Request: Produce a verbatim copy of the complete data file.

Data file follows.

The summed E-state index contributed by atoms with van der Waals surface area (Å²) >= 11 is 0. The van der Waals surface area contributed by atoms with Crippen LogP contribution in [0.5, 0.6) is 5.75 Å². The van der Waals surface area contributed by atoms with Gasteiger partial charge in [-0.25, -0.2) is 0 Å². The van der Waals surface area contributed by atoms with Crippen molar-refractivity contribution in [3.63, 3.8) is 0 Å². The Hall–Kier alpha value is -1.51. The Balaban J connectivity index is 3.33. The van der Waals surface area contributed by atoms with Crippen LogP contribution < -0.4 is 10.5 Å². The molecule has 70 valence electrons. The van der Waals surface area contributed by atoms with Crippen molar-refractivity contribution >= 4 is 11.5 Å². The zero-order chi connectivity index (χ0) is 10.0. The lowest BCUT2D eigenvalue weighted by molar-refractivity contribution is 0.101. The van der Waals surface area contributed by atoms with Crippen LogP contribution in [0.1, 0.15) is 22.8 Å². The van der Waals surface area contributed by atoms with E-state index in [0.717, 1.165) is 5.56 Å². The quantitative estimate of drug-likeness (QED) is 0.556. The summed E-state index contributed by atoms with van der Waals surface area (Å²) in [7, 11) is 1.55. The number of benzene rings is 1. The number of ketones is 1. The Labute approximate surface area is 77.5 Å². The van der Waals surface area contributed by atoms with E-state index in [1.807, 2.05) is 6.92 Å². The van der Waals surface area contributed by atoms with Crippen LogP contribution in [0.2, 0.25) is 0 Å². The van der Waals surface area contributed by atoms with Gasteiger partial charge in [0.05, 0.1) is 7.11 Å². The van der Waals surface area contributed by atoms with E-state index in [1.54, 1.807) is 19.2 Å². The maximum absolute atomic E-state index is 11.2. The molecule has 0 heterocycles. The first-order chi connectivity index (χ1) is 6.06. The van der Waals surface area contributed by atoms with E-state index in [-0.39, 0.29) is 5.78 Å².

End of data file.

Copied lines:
The summed E-state index contributed by atoms with van der Waals surface area (Å²) >= 11 is 0. The van der Waals surface area contributed by atoms with Crippen LogP contribution in [0.5, 0.6) is 5.75 Å². The van der Waals surface area contributed by atoms with Gasteiger partial charge in [-0.25, -0.2) is 0 Å². The van der Waals surface area contributed by atoms with Crippen molar-refractivity contribution in [3.63, 3.8) is 0 Å². The Hall–Kier alpha value is -1.51. The Balaban J connectivity index is 3.33. The van der Waals surface area contributed by atoms with Crippen LogP contribution < -0.4 is 10.5 Å². The molecule has 70 valence electrons. The van der Waals surface area contributed by atoms with Crippen molar-refractivity contribution >= 4 is 11.5 Å². The zero-order chi connectivity index (χ0) is 10.0. The lowest BCUT2D eigenvalue weighted by molar-refractivity contribution is 0.101. The van der Waals surface area contributed by atoms with Crippen LogP contribution in [0.1, 0.15) is 22.8 Å². The van der Waals surface area contributed by atoms with E-state index in [0.717, 1.165) is 5.56 Å². The quantitative estimate of drug-likeness (QED) is 0.556. The summed E-state index contributed by atoms with van der Waals surface area (Å²) in [7, 11) is 1.55. The number of benzene rings is 1. The number of ketones is 1. The Labute approximate surface area is 77.5 Å². The van der Waals surface area contributed by atoms with E-state index in [1.807, 2.05) is 6.92 Å². The van der Waals surface area contributed by atoms with Crippen LogP contribution in [0.2, 0.25) is 0 Å². The van der Waals surface area contributed by atoms with Gasteiger partial charge in [0.05, 0.1) is 7.11 Å². The van der Waals surface area contributed by atoms with E-state index in [1.54, 1.807) is 19.2 Å². The maximum absolute atomic E-state index is 11.2. The molecule has 0 heterocycles. The first-order chi connectivity index (χ1) is 6.06. The van der Waals surface area contributed by atoms with E-state index in [-0.39, 0.29) is 5.78 Å².